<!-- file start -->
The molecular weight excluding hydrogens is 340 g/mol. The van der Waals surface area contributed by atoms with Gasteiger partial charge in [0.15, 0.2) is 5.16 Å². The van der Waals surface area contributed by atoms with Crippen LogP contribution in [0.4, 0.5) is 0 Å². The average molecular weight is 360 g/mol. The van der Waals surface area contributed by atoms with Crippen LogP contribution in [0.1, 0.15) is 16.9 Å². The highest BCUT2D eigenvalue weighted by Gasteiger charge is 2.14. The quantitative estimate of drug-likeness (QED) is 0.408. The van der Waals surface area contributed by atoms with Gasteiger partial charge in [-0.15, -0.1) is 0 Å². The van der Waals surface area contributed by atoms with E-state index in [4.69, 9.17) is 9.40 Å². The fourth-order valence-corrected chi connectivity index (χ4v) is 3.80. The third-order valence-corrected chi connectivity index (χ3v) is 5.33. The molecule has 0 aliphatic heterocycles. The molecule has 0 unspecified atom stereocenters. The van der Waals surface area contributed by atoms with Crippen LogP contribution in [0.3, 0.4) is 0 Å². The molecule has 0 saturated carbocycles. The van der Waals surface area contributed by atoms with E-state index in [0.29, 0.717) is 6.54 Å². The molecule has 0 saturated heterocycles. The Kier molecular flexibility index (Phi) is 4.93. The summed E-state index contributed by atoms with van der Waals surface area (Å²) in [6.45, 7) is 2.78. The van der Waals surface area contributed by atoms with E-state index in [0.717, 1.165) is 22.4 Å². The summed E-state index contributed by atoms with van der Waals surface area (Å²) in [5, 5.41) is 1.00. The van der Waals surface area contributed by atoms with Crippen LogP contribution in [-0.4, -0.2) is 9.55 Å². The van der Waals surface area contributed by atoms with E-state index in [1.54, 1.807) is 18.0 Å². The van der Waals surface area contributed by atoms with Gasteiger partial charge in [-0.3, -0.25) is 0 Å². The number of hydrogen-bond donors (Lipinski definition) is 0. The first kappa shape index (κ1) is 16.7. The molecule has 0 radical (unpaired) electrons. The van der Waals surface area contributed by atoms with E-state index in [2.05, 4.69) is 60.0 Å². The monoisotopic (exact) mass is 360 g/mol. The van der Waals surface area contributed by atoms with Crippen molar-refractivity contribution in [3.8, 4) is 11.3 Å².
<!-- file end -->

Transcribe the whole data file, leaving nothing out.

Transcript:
The molecular weight excluding hydrogens is 340 g/mol. The van der Waals surface area contributed by atoms with Gasteiger partial charge in [0.15, 0.2) is 5.16 Å². The van der Waals surface area contributed by atoms with Crippen LogP contribution in [0.4, 0.5) is 0 Å². The average molecular weight is 360 g/mol. The van der Waals surface area contributed by atoms with Crippen LogP contribution in [0.1, 0.15) is 16.9 Å². The highest BCUT2D eigenvalue weighted by Gasteiger charge is 2.14. The quantitative estimate of drug-likeness (QED) is 0.408. The van der Waals surface area contributed by atoms with Gasteiger partial charge in [-0.15, -0.1) is 0 Å². The van der Waals surface area contributed by atoms with E-state index in [4.69, 9.17) is 9.40 Å². The fourth-order valence-corrected chi connectivity index (χ4v) is 3.80. The third-order valence-corrected chi connectivity index (χ3v) is 5.33. The molecule has 0 aliphatic heterocycles. The molecule has 0 unspecified atom stereocenters. The van der Waals surface area contributed by atoms with Crippen LogP contribution in [0.3, 0.4) is 0 Å². The molecule has 0 saturated carbocycles. The van der Waals surface area contributed by atoms with E-state index in [0.29, 0.717) is 6.54 Å². The molecule has 0 saturated heterocycles. The Kier molecular flexibility index (Phi) is 4.93. The summed E-state index contributed by atoms with van der Waals surface area (Å²) in [6.45, 7) is 2.78. The van der Waals surface area contributed by atoms with E-state index in [0.717, 1.165) is 22.4 Å². The summed E-state index contributed by atoms with van der Waals surface area (Å²) in [5, 5.41) is 1.00. The van der Waals surface area contributed by atoms with Crippen LogP contribution in [-0.4, -0.2) is 9.55 Å². The van der Waals surface area contributed by atoms with E-state index in [1.54, 1.807) is 18.0 Å². The van der Waals surface area contributed by atoms with Gasteiger partial charge in [-0.3, -0.25) is 0 Å². The number of hydrogen-bond donors (Lipinski definition) is 0. The first kappa shape index (κ1) is 16.7. The molecule has 0 radical (unpaired) electrons. The van der Waals surface area contributed by atoms with E-state index in [2.05, 4.69) is 60.0 Å². The monoisotopic (exact) mass is 360 g/mol. The van der Waals surface area contributed by atoms with Crippen molar-refractivity contribution in [3.8, 4) is 11.3 Å².